Early Modern Times – the road to Waterlosing

Early Modern Times - the road to Waterlosing

Dear readers,

It was reported last month that skeletons from soldiers who fought at the Battle of Waterloo (1815) were uncovered in Belgium. The Battle of Waterloo (pictured above in an 1815 painting by William Sadler) was the final defeat of Napoleon Bonaparte. Let us turn to a brief overview of the career of Napoleon I (1769-1821), would-be conqueror of Europe, which led to the road to Waterlosing.

Napoleon Bonaparte was born on the Mediterranean island of Corsica. He was of Italian descent but the island became a French province the year he was born. From 1284, Corsica was under control of Genoa, but discontent with Genoese hegemony led to mass discontent and revolt. In 1755, Corsica achieved virtual independence under Pasquale de Paoli, but passed to French control upon purchase from Genoa and subsequent defeat of Paoli’s army in 1769. Napoleon attended military schools in France and joined the French Revolutionary Army. His formidable military abilities were soon recognised, such that at the age of 26 he led campaigns against Sardinia and Austria. His fellow Frenchmen may have questioned the bestowal of significant military offices on a young man of non-French extraction, but Napoleon showed through his successful campaigns that to the question of whether he was capable of serving the revolutionary regime, his response would be, ‘Course-I-can!’

Napoleon’s ambitions were political and imperial as much as purely military. Despite an unsuccessful attempt to conquer Egypt, due to the victory of the Royal Navy under the command of Horatio Nelson at the Battle of the Nile in 1798, he was not thwarted in his quest for power over France itself. In 1799, he joined a conspiracy to overthrow the Directory which had been ruling the French Republic, and was made First Consul. Having become the supreme ruler in France, he set about reorganising and modernising the legal system and code of laws, the administration of the state, the educational system, and even the church. France became the pre-eminent power of Europe through the establishment of treaties with the Austrians and British in 1801-2. Meanwhile, he sought to secure French power overseas in Haiti in 1802, which led to the betrayal and imprisonment of revolutionary leader Toussaint l’Ouverture. He was not quite emperor, but supreme power over France and its empire was a big Consul-ation prize.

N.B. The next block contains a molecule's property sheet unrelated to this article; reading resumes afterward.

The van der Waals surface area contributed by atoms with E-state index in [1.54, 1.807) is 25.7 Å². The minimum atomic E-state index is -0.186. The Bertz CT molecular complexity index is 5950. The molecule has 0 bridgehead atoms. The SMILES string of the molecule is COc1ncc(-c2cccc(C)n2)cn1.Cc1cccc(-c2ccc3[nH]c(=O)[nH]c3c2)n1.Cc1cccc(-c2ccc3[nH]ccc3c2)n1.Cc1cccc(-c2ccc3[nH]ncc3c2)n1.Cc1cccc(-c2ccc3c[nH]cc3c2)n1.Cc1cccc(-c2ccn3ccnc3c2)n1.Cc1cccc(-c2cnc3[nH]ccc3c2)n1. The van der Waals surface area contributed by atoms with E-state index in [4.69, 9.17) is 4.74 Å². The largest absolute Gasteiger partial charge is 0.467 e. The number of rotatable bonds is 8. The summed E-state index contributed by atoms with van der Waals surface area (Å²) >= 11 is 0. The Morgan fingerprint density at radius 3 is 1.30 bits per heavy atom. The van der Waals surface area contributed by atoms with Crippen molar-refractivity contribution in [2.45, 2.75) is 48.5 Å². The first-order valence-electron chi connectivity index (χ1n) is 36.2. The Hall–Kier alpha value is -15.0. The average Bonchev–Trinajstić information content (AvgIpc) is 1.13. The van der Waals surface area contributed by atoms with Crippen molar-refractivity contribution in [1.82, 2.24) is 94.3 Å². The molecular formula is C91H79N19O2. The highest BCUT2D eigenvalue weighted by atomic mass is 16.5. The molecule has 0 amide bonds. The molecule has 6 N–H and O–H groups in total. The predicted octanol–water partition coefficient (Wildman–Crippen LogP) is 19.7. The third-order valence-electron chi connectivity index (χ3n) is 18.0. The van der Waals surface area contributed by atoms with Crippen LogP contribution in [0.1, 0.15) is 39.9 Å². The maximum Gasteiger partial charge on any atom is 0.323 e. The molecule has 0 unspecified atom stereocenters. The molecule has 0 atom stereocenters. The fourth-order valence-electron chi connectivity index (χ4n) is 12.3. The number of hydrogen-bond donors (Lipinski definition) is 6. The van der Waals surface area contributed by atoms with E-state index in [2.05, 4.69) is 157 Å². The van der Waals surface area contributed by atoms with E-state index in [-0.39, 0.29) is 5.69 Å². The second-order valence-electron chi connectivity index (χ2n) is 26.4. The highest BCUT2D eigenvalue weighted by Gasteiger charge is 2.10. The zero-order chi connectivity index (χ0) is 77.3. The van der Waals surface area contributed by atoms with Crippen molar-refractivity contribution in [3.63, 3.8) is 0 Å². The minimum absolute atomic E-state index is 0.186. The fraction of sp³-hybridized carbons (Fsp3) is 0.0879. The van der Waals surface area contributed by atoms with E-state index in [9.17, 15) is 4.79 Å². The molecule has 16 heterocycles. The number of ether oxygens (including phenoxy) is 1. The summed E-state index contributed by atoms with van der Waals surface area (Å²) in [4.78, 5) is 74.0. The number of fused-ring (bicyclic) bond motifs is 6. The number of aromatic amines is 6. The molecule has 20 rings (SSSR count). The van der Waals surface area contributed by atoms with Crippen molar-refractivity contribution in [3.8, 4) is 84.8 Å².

In 1804, Napoleon crowned himself Emperor of the French, establishing a court and nobility centered on himself and retracting liberalising aspects of the revolutionary constitutions. Many saw this as a betrayal of the French Revolution; others regarded it as the unsurprising outcome of the violent overthrew of the old regime. The European powers now pitted themselves against Napoleon’s imperial ambitions. Despite victory over his Austrian and Russian rivals especially at the Battle of Austerlitz in 1805 and the dissolution of the Holy Roman Empire the following year, his efforts to control the continent and cripple the British economy were doomed. Napoleon’s forces met significant resistance by British forces in the Peninsular War (1807-14), fought in Spain and Portugal, while his invasion of Russia in 1812 famously ended in ignominious retreat due to the harsh winter, poor military infrastructure, and guerrilla attacks from the Russians–leading to nearly half a million deaths in his army. He was forced to abdicate a year after his loss at the Battle of Leipzig in 1813, and was exiled to the Mediterranean island of Elba. Napoleon’s imperial overreach was such that he was Russian into the jaws of defeat.

Nevertheless, he soon left Elba, persuaded by his followers and his own vainglory that he could return and successfully conquer Europe. He tried to assure both the royalists in France that he would govern in a kinder, gentler, and more liberal fashion than before, and other European powers that his intentions were peaceful ones, but neither were convinced. He attacked the Prussians, but the better manned army of the anti-Napoleonic forces defeated him at Waterloo on June 18, 1815. Under the command of the Duke of Wellington, British, Dutch, Belgian, and German forces routed Napoleon’s army. Napoleon abdicated for the second and final time, and ended his life in exile on the remote south Atlantic island of St. Helena. Despite the deaths of tens of thousands of soldiers at Waterloo, few remains have been uncovered, perhaps due to their being converted to fertiliser by locals. If the French emperor had perished in battle and his remains scattered over the fields, he would have lived up to the name of Napoleon Bones-apart.

Till next time,

Simon Kow

Early Modern Waterloose cannon Studies Program

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